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FDA Approving Drugs Too Quickly 

 
 

Typically, when a drug has Food and Drug Administration, or FDA, approval, it is taken as a mark of safety.  If a medication has been approved by the FDA, it is completely safe and will not have any unexpected side effects, right?  Wrong.  The FDA is a preliminary means of getting a drug product into the general public; it is usually not known what effects the drug will have until it has been on the market and used by a large number of people.  In recent years, the FDA has been reported to have been rushed into introducing new drugs into the market, which can lead to compromised safety protocol and an increase in major safety issues caused by these drugs.  If you or a loved one has been adversely affected by drugs that were approved by the FDA to quickly and then withdrawn for safety issues, it is imperative that you seek legal counsel. 

 
 

Scientific and technological advances are causing a steady increase in drugs that can be used to treat a variety of illnesses and defects.  This is good news considering the drugs that have come into existence for issues with relation to physical and mental disorders that have not had a remedy until now.  However, many of these drugs are getting pushed into the market much more quickly than they should, and the results can be worse than the problems they were manufactured to treat.  According to Kaiser Health News, 71 of 222 drugs that were approved by the FDA in the first decade of the millennium have been withdrawn or required safety announcements to the public.  It took about four years for these problems to come to light, at which point the people who had been taking these drugs all this time would have been negatively affected.  The FDA has been cutting corners to push quicker approval: “Drugs ushered through the FDA’s accelerated approval process were among those that had higher rates of safety interventions. These approvals typically rely on surrogate endpoints, meaning that researchers measured something other than survival, such as tumor size, to determine whether the drugs worked”.  The FDA is using research to meet enough criteria for the drug to be distributed to the public, but not researching what is pertinent to retaining the health of those clients relying on the drugs.  This behavior is more than questionable and is a danger to society. 

 
 

There is a reason for the FDA behaving this way: people who suffer from illnesses are constantly seeking the newest and most advanced medical breakthroughs to fight the illnesses.  The FDA faces pressure to get these drugs onto the market as quickly as possible.  Yet, we must ask ourselves if it is worth getting the newest medical breakthrough medications if our health may be compromised by a product that did not receive the appropriate research prior to being released.  In an attempt to get promising drugs in the market as quickly as possible, the FDA has adopted the “Expedited Drug Development Pathway” which is a program that “allows the agency to do a variety of things to speed the approval process such as beginning the review process before all the clinical trials are completed or giving the drug a high priority to allow it to be reviewed in less than six months.” according to Forbes.  This fact is very disturbing.  The FDA is developing programs that allow them to release drugs onto the market that is not at all proven to be safe for consumption.  The demand for newer and better drugs does not validate this behavior and the harm that it will inevitably cause to the human population.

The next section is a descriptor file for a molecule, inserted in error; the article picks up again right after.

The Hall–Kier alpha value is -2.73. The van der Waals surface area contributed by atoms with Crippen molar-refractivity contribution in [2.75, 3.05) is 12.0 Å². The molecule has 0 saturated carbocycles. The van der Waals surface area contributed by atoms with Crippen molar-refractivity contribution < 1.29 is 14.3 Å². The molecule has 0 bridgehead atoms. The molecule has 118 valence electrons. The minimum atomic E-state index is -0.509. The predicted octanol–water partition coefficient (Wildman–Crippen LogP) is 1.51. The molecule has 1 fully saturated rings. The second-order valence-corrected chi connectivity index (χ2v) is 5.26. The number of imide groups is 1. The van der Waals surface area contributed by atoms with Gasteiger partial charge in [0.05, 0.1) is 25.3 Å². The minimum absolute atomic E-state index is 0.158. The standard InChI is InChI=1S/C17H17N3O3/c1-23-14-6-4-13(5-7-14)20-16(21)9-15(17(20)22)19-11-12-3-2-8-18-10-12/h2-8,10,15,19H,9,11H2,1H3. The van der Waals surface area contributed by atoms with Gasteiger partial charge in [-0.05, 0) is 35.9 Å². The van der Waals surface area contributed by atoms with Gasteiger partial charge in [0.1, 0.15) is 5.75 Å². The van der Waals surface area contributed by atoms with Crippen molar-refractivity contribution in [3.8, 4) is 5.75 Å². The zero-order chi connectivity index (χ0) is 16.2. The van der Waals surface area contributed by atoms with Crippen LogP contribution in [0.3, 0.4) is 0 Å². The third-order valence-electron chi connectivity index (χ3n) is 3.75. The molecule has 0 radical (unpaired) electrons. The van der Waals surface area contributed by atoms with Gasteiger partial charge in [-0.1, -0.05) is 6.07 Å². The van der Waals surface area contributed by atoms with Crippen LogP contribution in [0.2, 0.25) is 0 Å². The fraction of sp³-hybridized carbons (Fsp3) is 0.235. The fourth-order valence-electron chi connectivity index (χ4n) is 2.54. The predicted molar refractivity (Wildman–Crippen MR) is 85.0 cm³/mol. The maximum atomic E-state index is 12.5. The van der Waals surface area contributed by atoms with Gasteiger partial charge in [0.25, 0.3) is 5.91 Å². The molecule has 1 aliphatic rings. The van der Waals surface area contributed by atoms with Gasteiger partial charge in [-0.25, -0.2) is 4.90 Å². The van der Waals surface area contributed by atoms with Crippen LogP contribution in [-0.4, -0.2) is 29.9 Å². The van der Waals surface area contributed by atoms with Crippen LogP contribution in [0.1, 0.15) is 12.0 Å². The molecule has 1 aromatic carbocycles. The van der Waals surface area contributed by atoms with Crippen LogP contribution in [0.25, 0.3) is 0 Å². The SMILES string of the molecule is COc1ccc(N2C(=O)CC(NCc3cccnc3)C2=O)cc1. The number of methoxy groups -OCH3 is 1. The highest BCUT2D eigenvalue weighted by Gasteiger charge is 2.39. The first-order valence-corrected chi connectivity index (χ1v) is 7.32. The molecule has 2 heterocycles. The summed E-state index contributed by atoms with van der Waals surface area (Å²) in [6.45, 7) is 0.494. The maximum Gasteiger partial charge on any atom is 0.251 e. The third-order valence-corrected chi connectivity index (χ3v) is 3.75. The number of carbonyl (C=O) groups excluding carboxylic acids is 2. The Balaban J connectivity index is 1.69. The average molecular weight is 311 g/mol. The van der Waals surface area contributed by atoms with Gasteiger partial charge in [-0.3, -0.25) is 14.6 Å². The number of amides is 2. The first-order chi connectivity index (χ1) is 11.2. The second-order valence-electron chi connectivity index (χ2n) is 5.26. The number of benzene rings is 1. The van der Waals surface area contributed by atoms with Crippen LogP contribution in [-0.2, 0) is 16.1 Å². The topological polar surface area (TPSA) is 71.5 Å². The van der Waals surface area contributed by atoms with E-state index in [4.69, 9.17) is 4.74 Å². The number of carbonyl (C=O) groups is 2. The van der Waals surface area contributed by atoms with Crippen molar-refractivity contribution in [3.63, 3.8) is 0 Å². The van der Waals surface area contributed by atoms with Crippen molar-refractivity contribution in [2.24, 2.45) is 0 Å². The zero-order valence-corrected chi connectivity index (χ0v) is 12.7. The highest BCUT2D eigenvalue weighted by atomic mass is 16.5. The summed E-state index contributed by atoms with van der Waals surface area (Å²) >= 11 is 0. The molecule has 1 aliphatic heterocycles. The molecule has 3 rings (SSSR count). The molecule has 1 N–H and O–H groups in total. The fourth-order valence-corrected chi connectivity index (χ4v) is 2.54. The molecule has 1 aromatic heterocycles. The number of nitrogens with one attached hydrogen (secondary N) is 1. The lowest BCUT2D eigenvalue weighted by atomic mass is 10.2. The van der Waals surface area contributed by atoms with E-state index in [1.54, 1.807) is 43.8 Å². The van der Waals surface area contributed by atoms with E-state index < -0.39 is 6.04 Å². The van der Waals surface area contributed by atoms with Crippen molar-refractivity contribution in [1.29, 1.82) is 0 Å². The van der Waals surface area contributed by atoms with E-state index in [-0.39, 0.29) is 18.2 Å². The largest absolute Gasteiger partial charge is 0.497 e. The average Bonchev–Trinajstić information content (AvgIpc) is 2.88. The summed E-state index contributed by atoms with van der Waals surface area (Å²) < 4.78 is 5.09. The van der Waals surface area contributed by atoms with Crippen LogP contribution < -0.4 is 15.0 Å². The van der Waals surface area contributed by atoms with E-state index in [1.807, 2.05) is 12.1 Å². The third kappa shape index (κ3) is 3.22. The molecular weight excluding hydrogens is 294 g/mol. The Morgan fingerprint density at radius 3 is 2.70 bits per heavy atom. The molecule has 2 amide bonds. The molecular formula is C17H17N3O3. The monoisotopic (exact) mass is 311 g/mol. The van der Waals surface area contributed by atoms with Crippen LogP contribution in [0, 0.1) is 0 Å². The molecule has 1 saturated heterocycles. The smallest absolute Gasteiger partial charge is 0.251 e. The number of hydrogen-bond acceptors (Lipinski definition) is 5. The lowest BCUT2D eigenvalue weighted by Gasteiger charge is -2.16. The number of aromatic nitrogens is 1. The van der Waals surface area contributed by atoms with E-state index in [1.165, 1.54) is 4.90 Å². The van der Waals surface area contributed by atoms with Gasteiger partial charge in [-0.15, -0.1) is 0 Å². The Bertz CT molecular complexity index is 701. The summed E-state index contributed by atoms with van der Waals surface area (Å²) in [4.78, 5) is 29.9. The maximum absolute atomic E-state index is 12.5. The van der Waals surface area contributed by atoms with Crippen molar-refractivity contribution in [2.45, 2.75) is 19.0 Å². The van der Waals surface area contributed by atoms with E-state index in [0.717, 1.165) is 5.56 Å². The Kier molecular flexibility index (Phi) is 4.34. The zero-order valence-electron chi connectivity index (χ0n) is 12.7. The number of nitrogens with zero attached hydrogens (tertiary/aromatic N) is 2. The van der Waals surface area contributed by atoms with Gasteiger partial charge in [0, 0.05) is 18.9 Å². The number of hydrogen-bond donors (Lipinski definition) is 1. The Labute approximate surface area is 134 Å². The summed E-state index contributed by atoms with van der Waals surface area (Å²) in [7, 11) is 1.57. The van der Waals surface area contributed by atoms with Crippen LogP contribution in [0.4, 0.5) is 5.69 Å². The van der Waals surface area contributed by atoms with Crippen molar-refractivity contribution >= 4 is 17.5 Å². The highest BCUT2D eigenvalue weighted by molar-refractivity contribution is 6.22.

Expediting for the approval of drugs can allow all kinds of horrible side effects into the population of people who take them.  Additionally, drug expedition raises concern about new products and whether they are even any different from or better than their predecessors.  Specialty Pharmacy Times writes that the exceptions to the rules of FDA approvals are seeming to become the rules themselves.  The FDA allows exceptions that are used to expedite the drugs, and they seem to be abused as of late so that new drugs can be pushed onto the market faster with less research.  “These early approvals and developments are controversial because they often rely on information gathered from early-stage trials that are mostly small in size.” said in an article written by Specialty Pharmacy.  This protocol allows faulty products into the market and an increase of products that are no better than the drugs that came before them.   

 
 

The FDA is acting negligently by allowing dangerous drugs to be sold to the general public.  There will always be a huge demand for new drugs that follow the most groundbreaking medical developments, but that does not allow the FDA to cut corners and make decisions that will undoubtedly compromise the health of the public.  The FDA needs to be a program that people can trust.  FDA approval must come with extensive research and heavy safety precautions, and cannot be viewed as a stamp on a product that is still potentially dangerous.  It is important that we have medical programs in place that have the best interest of the public in mind. 

 
 

Victims of drugs that were expedited and then withdrawn by the FDA should know their rights.  An attorney is standing by to aid you in your pursuit of recovering for sustained injury and monetary loss.  To provide the best possible chance of total loss recovery, it is crucial that an attorney is contacted immediately after you have been injured or wronged.   

 
 

The Kentucky and Ohio dangerous and defective products attorneys at Schachter, Hendy, and Johnson can represent victims immediately after a dispute has arisen. Call today at 859-578-4444 or contact us online (This is where a link would go for a form on your site) to schedule a free consultation. 

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